“I’ve seen it from my own view, from family members and close friends who have had hard times with work and Covid and I’ve been really, really lucky that I’m in the fortunate position that I’ve been able to carry on training through the last two lockdowns.

“The first lockdown, it was always going to be tricky but I learned just to be kind to myself, if anything, and not get too uptight with myself if I found myself letting myself go.

“I came back probably a lot better for it as well and into the second lockdown then when we were able to train, it really made you appreciate how lucky we are that we’re able to carry on doing our sport, which is also a nice outlet as well, getting away from the house and going about your daily chores.”

oliver-dingley Dingley diving at Rio 2016. Source: Dan Sheridan/INPHO

Diverting from his own sporting commitments is important too, with reaching out to old friends — “just chatting to people can really brighten someone’s day, and it can really brighten your own day,” he beams — watching football on TV, and distracting himself with Lego — “those anxious feelings are always there, and it’s nice to sometimes just switch off from it and not get too caught up in it” — proving helpful, especially at the weekends.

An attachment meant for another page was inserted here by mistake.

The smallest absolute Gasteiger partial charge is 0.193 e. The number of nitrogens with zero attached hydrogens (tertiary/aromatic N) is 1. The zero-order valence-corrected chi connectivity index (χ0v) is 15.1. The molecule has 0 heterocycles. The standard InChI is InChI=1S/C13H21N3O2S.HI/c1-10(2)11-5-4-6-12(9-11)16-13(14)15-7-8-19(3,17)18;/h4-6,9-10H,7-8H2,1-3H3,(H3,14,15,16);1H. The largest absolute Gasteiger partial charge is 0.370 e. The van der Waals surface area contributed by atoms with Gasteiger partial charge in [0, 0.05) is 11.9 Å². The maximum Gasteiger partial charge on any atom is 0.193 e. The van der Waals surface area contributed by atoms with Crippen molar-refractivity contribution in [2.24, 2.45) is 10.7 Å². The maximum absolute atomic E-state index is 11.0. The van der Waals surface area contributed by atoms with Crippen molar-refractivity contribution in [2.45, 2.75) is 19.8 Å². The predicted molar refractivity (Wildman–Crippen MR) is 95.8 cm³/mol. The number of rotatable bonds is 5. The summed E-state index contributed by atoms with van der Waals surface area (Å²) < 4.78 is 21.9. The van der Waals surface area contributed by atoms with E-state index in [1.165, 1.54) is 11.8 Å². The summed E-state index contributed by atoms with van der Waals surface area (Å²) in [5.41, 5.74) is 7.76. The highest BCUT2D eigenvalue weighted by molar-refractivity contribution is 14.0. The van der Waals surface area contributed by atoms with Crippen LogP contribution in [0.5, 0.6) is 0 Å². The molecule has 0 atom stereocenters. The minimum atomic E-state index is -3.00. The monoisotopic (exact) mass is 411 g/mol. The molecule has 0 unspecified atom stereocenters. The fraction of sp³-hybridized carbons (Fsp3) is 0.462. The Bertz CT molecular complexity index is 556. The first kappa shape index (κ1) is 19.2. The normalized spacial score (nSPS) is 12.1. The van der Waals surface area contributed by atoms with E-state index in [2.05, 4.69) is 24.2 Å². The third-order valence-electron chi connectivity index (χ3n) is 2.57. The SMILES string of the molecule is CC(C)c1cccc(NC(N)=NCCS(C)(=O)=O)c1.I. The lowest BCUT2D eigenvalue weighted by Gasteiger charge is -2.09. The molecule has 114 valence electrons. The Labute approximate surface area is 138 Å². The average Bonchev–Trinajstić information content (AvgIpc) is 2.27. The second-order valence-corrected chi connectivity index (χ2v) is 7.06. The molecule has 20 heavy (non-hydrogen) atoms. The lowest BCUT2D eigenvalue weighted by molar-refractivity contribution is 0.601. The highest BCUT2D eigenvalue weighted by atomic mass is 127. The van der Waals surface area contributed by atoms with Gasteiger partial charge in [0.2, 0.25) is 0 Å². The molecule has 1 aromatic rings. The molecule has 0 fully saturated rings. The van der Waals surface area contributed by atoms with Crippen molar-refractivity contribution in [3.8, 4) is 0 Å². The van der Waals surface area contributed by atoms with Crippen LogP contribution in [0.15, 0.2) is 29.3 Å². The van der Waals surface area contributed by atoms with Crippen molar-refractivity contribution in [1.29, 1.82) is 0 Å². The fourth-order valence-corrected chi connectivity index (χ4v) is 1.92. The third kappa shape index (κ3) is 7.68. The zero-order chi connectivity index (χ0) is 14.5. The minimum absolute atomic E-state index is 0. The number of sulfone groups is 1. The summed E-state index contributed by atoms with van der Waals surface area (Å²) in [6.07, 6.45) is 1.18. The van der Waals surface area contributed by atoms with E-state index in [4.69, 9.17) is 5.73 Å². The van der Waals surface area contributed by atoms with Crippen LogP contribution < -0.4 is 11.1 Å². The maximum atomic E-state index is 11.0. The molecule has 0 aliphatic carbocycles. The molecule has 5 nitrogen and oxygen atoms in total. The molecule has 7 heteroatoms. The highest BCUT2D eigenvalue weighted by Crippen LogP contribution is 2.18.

“It really taught me to be kind to myself,” he re-iterates. “Everyone’s going through a lot right now. I’m lucky I can just launch myself off a diving board each day! I guess that is normal for me.”

That’s all he’s known since he instantly fell in love with diving as a kid.

A sporting all-rounder, Dingley played youth football for Middlesborough, among much more, but once he found diving, he never looked back.